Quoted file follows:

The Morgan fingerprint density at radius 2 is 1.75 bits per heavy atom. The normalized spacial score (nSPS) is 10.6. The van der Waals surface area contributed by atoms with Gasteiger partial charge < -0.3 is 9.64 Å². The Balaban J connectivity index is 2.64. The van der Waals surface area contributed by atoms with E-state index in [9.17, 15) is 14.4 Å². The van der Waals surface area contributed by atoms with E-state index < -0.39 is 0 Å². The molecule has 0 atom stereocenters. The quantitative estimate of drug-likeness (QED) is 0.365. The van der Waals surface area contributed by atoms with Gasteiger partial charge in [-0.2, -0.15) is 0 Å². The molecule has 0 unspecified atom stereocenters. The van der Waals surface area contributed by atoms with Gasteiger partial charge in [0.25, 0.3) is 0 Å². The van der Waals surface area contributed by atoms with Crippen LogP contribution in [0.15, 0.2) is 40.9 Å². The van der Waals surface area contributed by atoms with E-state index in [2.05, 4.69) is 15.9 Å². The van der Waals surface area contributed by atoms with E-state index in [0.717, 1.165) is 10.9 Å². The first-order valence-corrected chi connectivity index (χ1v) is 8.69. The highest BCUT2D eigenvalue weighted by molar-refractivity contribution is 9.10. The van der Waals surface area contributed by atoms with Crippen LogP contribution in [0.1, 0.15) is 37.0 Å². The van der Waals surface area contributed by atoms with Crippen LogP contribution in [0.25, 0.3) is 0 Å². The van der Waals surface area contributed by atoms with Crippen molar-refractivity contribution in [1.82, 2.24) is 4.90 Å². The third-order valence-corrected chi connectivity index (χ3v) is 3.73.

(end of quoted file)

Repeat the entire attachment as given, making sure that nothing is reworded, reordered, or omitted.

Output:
The Morgan fingerprint density at radius 2 is 1.75 bits per heavy atom. The normalized spacial score (nSPS) is 10.6. The van der Waals surface area contributed by atoms with Gasteiger partial charge < -0.3 is 9.64 Å². The Balaban J connectivity index is 2.64. The van der Waals surface area contributed by atoms with E-state index in [9.17, 15) is 14.4 Å². The van der Waals surface area contributed by atoms with E-state index < -0.39 is 0 Å². The molecule has 0 atom stereocenters. The quantitative estimate of drug-likeness (QED) is 0.365. The van der Waals surface area contributed by atoms with Gasteiger partial charge in [-0.2, -0.15) is 0 Å². The molecule has 0 unspecified atom stereocenters. The van der Waals surface area contributed by atoms with Gasteiger partial charge in [0.25, 0.3) is 0 Å². The van der Waals surface area contributed by atoms with Crippen LogP contribution in [0.15, 0.2) is 40.9 Å². The van der Waals surface area contributed by atoms with E-state index in [2.05, 4.69) is 15.9 Å². The van der Waals surface area contributed by atoms with E-state index in [0.717, 1.165) is 10.9 Å². The first-order valence-corrected chi connectivity index (χ1v) is 8.69. The highest BCUT2D eigenvalue weighted by molar-refractivity contribution is 9.10. The van der Waals surface area contributed by atoms with Crippen LogP contribution in [0.1, 0.15) is 37.0 Å². The van der Waals surface area contributed by atoms with Crippen LogP contribution in [0.25, 0.3) is 0 Å². The van der Waals surface area contributed by atoms with Crippen molar-refractivity contribution in [1.82, 2.24) is 4.90 Å². The third-order valence-corrected chi connectivity index (χ3v) is 3.73.